Thursday, October 27, 2016

David Russell writes

Your inner effulgence radiated through your opaque costume 
Breaking the bounds of the spectrum
The ice of our reserve melted 
Into the embracing waves
The water gods and goddesses bade us undress 
Our falling garments answering ripples and eddies
Our costumes coming off poured and distilled a rainbow 
Into the purest hue
Our love melted us into the purest nectar
 Nymphs and Satyr, by William-Adolphe Bouguereau.jpg
 Nymphes et un satyre (Nymphs and Satyr) -- William-Adolphe Bouguereau


  1. A satyros was one of Dionysos' male companions with goat-like features and a permanent erection. Early artistic representations had horse-like legs, but by the 6th century BCE they were generally shown with human legs. Lovers of wine and women, they played pipes (auloi), flutes, cymbals, castanets, and bagpipes, and caroused with Dionysos' female followers, the maenads or bacchants. Hesiodos called them brothers of the mountain nymphs and the nine Kuretes, the armed and crested dancers who worshipped the Phrygian goddess Cybele with drumming and dancing, who, according to pseudo-Apollodorus were the the offspring of Apollo, the god of music, poetry, truth, prophecy, the plagues, healing, the sun, and light, and Thalia, the Muse who presided over comedy and idyllic poetry. Apollo was the son of Zeus and Leto, and Thalia was the the daughter of Zeus and Mnemosyne, the eighth-born of the nine Muses.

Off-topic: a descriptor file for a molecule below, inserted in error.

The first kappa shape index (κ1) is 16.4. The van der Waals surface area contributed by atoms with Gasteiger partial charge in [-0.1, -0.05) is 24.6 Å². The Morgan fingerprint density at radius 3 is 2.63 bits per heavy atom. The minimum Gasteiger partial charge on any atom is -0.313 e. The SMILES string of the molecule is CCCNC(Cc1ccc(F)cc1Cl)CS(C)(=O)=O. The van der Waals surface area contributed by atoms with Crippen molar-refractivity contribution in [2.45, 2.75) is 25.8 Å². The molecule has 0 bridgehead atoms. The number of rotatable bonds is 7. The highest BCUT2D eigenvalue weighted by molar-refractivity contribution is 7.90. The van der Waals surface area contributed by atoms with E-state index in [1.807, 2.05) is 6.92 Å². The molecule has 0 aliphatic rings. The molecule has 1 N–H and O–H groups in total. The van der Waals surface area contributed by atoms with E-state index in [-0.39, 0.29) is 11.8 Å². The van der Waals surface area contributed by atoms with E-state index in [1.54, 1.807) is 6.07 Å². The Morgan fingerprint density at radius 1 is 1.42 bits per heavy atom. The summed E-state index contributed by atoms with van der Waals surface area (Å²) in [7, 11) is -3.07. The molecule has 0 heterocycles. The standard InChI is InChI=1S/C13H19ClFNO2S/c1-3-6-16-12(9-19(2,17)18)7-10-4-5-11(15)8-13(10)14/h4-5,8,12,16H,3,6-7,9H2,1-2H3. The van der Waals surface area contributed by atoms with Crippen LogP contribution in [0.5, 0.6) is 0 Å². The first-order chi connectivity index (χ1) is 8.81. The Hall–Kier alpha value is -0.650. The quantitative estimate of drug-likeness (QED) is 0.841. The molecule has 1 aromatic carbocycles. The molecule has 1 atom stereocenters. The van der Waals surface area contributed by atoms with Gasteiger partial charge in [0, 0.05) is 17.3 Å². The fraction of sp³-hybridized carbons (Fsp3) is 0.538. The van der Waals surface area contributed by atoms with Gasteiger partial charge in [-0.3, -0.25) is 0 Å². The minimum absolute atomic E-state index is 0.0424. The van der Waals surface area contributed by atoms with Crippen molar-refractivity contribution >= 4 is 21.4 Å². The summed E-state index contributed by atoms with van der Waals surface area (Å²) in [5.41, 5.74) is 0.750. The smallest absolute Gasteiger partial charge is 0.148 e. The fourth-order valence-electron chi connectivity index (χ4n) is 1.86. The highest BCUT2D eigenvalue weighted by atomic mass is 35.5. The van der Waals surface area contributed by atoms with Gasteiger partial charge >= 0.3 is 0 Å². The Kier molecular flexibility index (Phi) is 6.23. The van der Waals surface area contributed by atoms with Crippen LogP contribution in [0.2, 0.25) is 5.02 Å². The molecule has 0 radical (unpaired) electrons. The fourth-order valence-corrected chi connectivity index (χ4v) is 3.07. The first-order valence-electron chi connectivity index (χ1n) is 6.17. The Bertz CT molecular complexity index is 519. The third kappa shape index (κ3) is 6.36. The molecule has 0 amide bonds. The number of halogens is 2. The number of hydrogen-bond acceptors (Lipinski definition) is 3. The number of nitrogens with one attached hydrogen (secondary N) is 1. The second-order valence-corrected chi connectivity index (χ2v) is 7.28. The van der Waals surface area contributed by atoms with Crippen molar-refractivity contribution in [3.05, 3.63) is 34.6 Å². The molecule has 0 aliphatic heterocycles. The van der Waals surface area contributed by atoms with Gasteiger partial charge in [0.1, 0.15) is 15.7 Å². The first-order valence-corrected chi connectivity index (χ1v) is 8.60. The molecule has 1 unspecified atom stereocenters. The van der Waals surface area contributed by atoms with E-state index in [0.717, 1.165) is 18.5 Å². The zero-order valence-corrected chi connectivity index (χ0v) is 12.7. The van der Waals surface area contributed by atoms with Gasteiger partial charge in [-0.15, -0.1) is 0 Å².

A nymphe was a beautiful, young, nubile maiden who loved t dance and sing; she was usually associated with a particular location or landform, especially a spring or stream. Although she could not die of old age nor illness, she was not necessarily immortal Oftern she was part of the fivine retinue of the chaste huntress Artemis (the twin sister of Apollo), Dionysos, Hermes, or Pan. She tended to be aloof from people but would sometimes mate with humans of either sex and were completely beyond male control, though her name also meant "bride," "veiled," and "rosebud." Sometimes humans would encounter a nymphe dancing or bathing during the noon heat or in the middle of the night, or she might appear in a whirlwind, but such encounters could cause muteness, madness, besotted infatuation, or a stroke to the human.

  2. Although the Greeks did not always distinguish between them, Homer usually identified nectar as the drink of the gods and ambrosia as their food, while Alcman wrote that nectar was the food, and Sappho and Anaxandrides wrote ambrosia was the drink; whoever consumed it obtained longevity or immortality. Both were fragrant and could be used as perfume. Ambrosia was sometimes depicted in art as being distributed by a nymphe with the same name; labeled with that name; In the story of Lycurgus, an opponent of Dionysos, violence against Ambrosia turned her into a grapevine; it was also claimed to have been taken to the gods in Olympus by doves.


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